It is often compared to hockey but other than the fact that both games involve a stick and a ball there is no similarity. Some people have called it a mixture of hockey and war!
The curved wooden stick with a flat end is known as a hurl or hurley, or in Irish a camán [say:come-awn], and is made from a single piece of wood, traditionally Ash. The lower end, or blade, is flat on both sides. metal bands are often used around the blades, as on the left, to stop the wood from splitting.
Main image: Cork vs Offaly by Kman999
The ball, or sliothar [say: shlit-her] is about the size of a tennis ball and is leather covered with raised ridges where the leather is stitched.
Hurling is an amateur game and is played only by men (or boys). A similar game, Camogie, is played only by women.
How Hurling is Played
Games are played by two opposing teams of 15 players each. The object is to get the sliothar into the opponent’s goalpost. The goalpost is H shaped, with a net under the cross post. If the sliothar goes over the post, a point is scored, if it goes under the post and into the net a goal, which is worth three points, is scored.
Players are allowed to strike the ball in the air, even above head height, as well as on the ground. When the ball is on the ground it cannot be handled but it can be lifted from the ground using the hurley, to be either caught in the hand or struck.
Once caught in the hand a player can carry the ball for no more than three paces, but is allowed to balance it on the blade of the hurley while running. As well as striking the ball with the hurley, players can kick the ball or strike it with their hand.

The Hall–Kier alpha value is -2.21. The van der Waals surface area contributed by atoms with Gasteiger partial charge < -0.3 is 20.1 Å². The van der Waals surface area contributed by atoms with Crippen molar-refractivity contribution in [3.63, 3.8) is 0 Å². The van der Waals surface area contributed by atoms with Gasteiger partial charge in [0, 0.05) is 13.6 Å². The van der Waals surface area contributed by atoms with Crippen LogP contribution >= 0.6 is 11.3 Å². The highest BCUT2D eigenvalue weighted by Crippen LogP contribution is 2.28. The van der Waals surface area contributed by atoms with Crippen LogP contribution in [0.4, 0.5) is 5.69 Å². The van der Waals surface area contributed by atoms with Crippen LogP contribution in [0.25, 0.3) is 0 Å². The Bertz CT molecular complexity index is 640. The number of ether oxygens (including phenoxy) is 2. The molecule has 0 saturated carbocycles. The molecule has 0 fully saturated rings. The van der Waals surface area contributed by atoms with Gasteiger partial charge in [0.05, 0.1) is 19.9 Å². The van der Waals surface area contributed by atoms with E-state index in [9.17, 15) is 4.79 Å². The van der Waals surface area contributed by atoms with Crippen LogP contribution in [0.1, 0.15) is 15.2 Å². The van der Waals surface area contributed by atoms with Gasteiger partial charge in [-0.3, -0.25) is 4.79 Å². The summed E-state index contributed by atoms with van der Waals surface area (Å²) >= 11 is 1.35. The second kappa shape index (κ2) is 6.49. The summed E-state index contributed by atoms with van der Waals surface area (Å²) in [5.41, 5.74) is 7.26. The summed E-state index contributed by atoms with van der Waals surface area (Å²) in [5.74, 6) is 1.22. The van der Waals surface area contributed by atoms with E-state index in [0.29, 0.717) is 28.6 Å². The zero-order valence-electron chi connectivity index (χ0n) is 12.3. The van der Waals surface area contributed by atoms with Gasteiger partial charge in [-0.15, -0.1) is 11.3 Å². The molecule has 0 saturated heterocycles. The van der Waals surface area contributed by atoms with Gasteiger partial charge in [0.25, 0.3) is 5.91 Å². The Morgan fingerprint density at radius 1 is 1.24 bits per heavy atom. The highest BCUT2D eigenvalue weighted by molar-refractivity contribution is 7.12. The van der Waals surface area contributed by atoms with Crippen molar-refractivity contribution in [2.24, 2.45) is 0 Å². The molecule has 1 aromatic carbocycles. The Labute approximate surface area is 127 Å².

An impressive hurling skill is the ability to bounce or balance the ball on the hurl while running at full speed before finally flipping it high into the air and whacking it over or under the cross bar.
Tackling is allowed and although it is not permitted to hit another player with the hurley it can happen in the heat of play and protective helmets are now commonly worn.
When first seeing a hurling match, the impression is of great speed and on closer observation of remarkable skill and dexterity – it is truly not easy to catch and control a small hard ball travelling at up to 150km/hr (about 90 mph)!
Play moves rapidly up and down the pitch since it is possible for a good player to send the ball over 80 metres (about 260 feet) with a single strike. Scoring tends to be frequent, especially of points.
The game’s speed and skill come from the ability required to catch andcontrol the hard ball. It can travel at up to 150 km/hour (93 miles perhour), and a good strike of the hurley can propel the ball over 80metres (262 feet).
Where to See Hurling Played
While it’s a wonderful game to watch live, the ball is so small and the pace so fast that unless you’re familiar with the game it’s sometimes difficult to follow on a small screen. Still, this video will give you a feel for the game.
Hurling is played in most Irish counties, though the strongest teams tend to come from Kilkenny, Tipperary, Wexford, Cork, Clare, Offaly, Limerick and Galway.
Every year the counties compete over the Summer month in the All Ireland Championship , the winner of which receives the MacCarthy Cup. Matches in the Championship series attract huge crowds, with over 70,000 typically attending the final each September in Croke Park in Dublin.
At local level there are many leagues and championships for adult and youth players and in the counties mentioned above especially there will be no problem finding a game to attend any weekend. Ask locally, or check the GAA website.
For a real experience of Irish life, call into a GAA club on an evening when there is training in progress. You will be welcomed, someone will be happy to explain what is going on and will get a real grasp of how the game works by watching teams and individuals learn their skills. There are GAA clubs in pretty much every parish in Ireland, so just ask a local.
Hurling in the US Army
No, seriously! Here’s the story of a group of US soldiers who saw a game of hurling in the television while on a stopover in Shannon, loved it and began to play:
Hurling in the News
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Posted: September 18, 2008 | Updated: July 8, 2014 by Katherine Nolan | Image Credits